Press freedom anger over Australia royal skit axe
Press freedom advocates on Saturday slammed the axing of a satirical Australian programme about the royal wedding on official request as a troubling example for authoritarian regimes.
Paris-based Reporters Without Borders (RSF) said it "deplored" the BBC and Associated Press Television News (APTN) for "censoring satirical coverage" of the nuptials by Australian comedy group The Chaser.
Notorious for breaching security at an APEC summit in an Osama bin Laden costume, The Chaser had planned to broadcast irreverent commentary over the BBC's live feed, but were forced to cancel after the royals reportedly objected.
Clarence House, the private office of Prince William's father Charles, was widely cited as being behind last-minute changes to broadcasting conditions forbidding the use of footage in any comedy or satire.
The revisions led the BBC to threaten to block Australia's public broadcaster ABC -- host to The Chaser -- from any wedding coverage if it did not comply.
"Satire is an important element of free expression in a democratic country," RSF said in a statement.
"This interference with Australian broadcasting sends the wrong message to many countries where the right to caricature is constantly denied," it added.
"The BBC and the royal family should have shown more tolerance and perhaps a bit more of a sense of humour."
RSF noted comments from The Chaser that a "large proportion of the cost of the wedding is being paid for by the (British) public" and that the value of parody and satire in a democracy were recognised under Australian law.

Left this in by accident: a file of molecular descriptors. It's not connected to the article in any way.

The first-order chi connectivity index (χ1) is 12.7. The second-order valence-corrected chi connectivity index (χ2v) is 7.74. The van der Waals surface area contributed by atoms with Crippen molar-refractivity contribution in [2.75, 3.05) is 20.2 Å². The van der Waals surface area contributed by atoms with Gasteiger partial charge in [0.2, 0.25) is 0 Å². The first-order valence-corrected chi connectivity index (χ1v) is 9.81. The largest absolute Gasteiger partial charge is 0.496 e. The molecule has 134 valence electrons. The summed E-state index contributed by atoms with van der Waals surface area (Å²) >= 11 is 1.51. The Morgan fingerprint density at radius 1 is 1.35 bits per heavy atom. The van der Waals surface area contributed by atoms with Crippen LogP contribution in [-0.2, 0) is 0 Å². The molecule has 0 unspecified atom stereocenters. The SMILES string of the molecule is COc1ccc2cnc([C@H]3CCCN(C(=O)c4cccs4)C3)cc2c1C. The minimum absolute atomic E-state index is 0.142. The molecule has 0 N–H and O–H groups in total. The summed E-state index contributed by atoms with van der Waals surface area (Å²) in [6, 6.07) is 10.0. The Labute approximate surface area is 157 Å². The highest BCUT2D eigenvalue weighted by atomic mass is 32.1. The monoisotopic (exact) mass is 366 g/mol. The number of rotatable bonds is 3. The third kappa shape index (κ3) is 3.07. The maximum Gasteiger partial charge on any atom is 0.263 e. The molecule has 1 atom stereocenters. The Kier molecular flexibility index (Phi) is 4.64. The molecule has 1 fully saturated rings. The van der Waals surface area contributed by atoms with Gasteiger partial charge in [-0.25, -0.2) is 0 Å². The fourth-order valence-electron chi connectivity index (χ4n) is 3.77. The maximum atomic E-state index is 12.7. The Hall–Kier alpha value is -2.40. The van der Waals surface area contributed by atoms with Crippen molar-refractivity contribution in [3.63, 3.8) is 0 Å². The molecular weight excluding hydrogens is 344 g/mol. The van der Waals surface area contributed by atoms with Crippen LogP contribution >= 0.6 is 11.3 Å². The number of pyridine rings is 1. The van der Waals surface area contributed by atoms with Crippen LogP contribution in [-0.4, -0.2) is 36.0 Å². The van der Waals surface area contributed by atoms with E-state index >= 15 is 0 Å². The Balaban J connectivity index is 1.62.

It was also critical of other royal-imposed restrictions on coverage, which included the installation of signal-blocking equipment to prevent the use of Twitter and other sites on mobile phones inside Westminster Abbey.
RSF congratulated The Chaser for responding to the situation with a satirical letter to Queen Elizabeth II requesting a "stay of execution" for the show, which had been three months in the making.
Foreign Minister Kevin Rudd last week urged the BBC to "lighten up" and appreciate the "Australian sense of humour."
The Chaser released some of the clips they had shot for the special on You Tube Saturday, the credits for which featured baked beans and toast being sloshed over a commemorative wedding plate.
One segment overlaid captions about the wedding on footage and interviews with Libyan rebels, screaming Afghan women and victims of Japan's devastating tsunami.
"I cannot sleep anymore," the programme dubbed a Japanese woman in an evacuation centre saying. "My mind is so active with thoughts of Kate's dress."
The footage was met with a cool reception online.
"Right decision by Clarence House. Over the line," Jason Franklin wrote on the Twitter microblogging site.
© 2011 AFP